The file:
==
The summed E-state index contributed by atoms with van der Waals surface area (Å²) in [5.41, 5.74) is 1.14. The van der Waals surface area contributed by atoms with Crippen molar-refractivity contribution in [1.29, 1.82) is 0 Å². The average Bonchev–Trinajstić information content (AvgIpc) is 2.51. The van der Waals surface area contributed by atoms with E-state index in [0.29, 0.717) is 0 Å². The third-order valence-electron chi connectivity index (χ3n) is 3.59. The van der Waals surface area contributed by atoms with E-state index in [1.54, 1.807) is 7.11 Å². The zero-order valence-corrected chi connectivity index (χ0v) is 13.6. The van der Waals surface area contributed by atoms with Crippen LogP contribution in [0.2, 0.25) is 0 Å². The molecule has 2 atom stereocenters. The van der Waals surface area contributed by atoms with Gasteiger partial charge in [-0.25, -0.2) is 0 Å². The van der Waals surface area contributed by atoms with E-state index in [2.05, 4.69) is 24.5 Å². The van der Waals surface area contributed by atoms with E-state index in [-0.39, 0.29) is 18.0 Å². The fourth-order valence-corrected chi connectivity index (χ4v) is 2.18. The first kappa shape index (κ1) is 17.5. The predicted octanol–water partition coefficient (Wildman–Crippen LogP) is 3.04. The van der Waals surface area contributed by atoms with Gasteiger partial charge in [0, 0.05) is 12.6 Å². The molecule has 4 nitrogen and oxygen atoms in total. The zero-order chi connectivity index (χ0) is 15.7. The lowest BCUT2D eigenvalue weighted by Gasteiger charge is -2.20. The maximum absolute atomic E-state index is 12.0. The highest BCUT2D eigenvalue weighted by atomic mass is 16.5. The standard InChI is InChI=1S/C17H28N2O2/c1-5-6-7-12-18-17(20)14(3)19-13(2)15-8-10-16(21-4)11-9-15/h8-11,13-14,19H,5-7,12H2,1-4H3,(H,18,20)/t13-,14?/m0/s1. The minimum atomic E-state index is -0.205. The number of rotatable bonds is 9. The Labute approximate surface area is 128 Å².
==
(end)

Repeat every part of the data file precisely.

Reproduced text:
The summed E-state index contributed by atoms with van der Waals surface area (Å²) in [5.41, 5.74) is 1.14. The van der Waals surface area contributed by atoms with Crippen molar-refractivity contribution in [1.29, 1.82) is 0 Å². The average Bonchev–Trinajstić information content (AvgIpc) is 2.51. The van der Waals surface area contributed by atoms with E-state index in [0.29, 0.717) is 0 Å². The third-order valence-electron chi connectivity index (χ3n) is 3.59. The van der Waals surface area contributed by atoms with E-state index in [1.54, 1.807) is 7.11 Å². The zero-order valence-corrected chi connectivity index (χ0v) is 13.6. The van der Waals surface area contributed by atoms with Crippen LogP contribution in [0.2, 0.25) is 0 Å². The molecule has 2 atom stereocenters. The van der Waals surface area contributed by atoms with Gasteiger partial charge in [-0.25, -0.2) is 0 Å². The van der Waals surface area contributed by atoms with E-state index in [2.05, 4.69) is 24.5 Å². The van der Waals surface area contributed by atoms with E-state index in [-0.39, 0.29) is 18.0 Å². The fourth-order valence-corrected chi connectivity index (χ4v) is 2.18. The first kappa shape index (κ1) is 17.5. The predicted octanol–water partition coefficient (Wildman–Crippen LogP) is 3.04. The van der Waals surface area contributed by atoms with Gasteiger partial charge in [0, 0.05) is 12.6 Å². The molecule has 4 nitrogen and oxygen atoms in total. The zero-order chi connectivity index (χ0) is 15.7. The lowest BCUT2D eigenvalue weighted by Gasteiger charge is -2.20. The maximum absolute atomic E-state index is 12.0. The highest BCUT2D eigenvalue weighted by atomic mass is 16.5. The standard InChI is InChI=1S/C17H28N2O2/c1-5-6-7-12-18-17(20)14(3)19-13(2)15-8-10-16(21-4)11-9-15/h8-11,13-14,19H,5-7,12H2,1-4H3,(H,18,20)/t13-,14?/m0/s1. The minimum atomic E-state index is -0.205. The number of rotatable bonds is 9. The Labute approximate surface area is 128 Å².